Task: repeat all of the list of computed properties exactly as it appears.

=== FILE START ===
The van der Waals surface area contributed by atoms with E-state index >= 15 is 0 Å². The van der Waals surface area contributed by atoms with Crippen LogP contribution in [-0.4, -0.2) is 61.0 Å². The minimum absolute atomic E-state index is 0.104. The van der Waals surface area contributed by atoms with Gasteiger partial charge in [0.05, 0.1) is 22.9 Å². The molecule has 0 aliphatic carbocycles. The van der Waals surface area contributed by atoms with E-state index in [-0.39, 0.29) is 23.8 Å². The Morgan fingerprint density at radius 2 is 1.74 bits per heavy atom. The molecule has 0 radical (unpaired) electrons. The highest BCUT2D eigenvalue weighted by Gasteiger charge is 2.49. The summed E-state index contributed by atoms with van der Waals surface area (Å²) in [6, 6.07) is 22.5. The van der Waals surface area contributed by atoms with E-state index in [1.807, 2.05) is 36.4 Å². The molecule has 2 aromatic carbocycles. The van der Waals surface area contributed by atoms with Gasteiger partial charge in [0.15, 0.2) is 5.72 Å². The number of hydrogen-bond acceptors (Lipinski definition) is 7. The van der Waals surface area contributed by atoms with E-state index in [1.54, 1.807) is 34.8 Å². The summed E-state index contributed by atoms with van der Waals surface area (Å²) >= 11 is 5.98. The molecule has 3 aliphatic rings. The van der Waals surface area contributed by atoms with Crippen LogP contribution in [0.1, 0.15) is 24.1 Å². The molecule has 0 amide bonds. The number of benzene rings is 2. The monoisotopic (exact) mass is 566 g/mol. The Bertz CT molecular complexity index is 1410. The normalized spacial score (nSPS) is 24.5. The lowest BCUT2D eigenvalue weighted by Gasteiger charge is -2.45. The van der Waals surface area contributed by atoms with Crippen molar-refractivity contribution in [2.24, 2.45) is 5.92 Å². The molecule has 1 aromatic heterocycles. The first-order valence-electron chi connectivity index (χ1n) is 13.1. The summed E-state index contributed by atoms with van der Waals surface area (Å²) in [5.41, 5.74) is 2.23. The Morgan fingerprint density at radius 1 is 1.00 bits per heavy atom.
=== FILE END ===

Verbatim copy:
The van der Waals surface area contributed by atoms with E-state index >= 15 is 0 Å². The van der Waals surface area contributed by atoms with Crippen LogP contribution in [-0.4, -0.2) is 61.0 Å². The minimum absolute atomic E-state index is 0.104. The van der Waals surface area contributed by atoms with Gasteiger partial charge in [0.05, 0.1) is 22.9 Å². The molecule has 0 aliphatic carbocycles. The van der Waals surface area contributed by atoms with E-state index in [-0.39, 0.29) is 23.8 Å². The Morgan fingerprint density at radius 2 is 1.74 bits per heavy atom. The molecule has 0 radical (unpaired) electrons. The highest BCUT2D eigenvalue weighted by Gasteiger charge is 2.49. The summed E-state index contributed by atoms with van der Waals surface area (Å²) in [6, 6.07) is 22.5. The van der Waals surface area contributed by atoms with E-state index in [1.807, 2.05) is 36.4 Å². The molecule has 2 aromatic carbocycles. The van der Waals surface area contributed by atoms with Gasteiger partial charge in [0.15, 0.2) is 5.72 Å². The number of hydrogen-bond acceptors (Lipinski definition) is 7. The van der Waals surface area contributed by atoms with E-state index in [1.54, 1.807) is 34.8 Å². The summed E-state index contributed by atoms with van der Waals surface area (Å²) >= 11 is 5.98. The molecule has 3 aliphatic rings. The van der Waals surface area contributed by atoms with Crippen LogP contribution in [0.1, 0.15) is 24.1 Å². The molecule has 0 amide bonds. The number of benzene rings is 2. The monoisotopic (exact) mass is 566 g/mol. The Bertz CT molecular complexity index is 1410. The normalized spacial score (nSPS) is 24.5. The lowest BCUT2D eigenvalue weighted by Gasteiger charge is -2.45. The van der Waals surface area contributed by atoms with Crippen molar-refractivity contribution in [2.24, 2.45) is 5.92 Å². The molecule has 1 aromatic heterocycles. The first-order valence-electron chi connectivity index (χ1n) is 13.1. The summed E-state index contributed by atoms with van der Waals surface area (Å²) in [5.41, 5.74) is 2.23. The Morgan fingerprint density at radius 1 is 1.00 bits per heavy atom.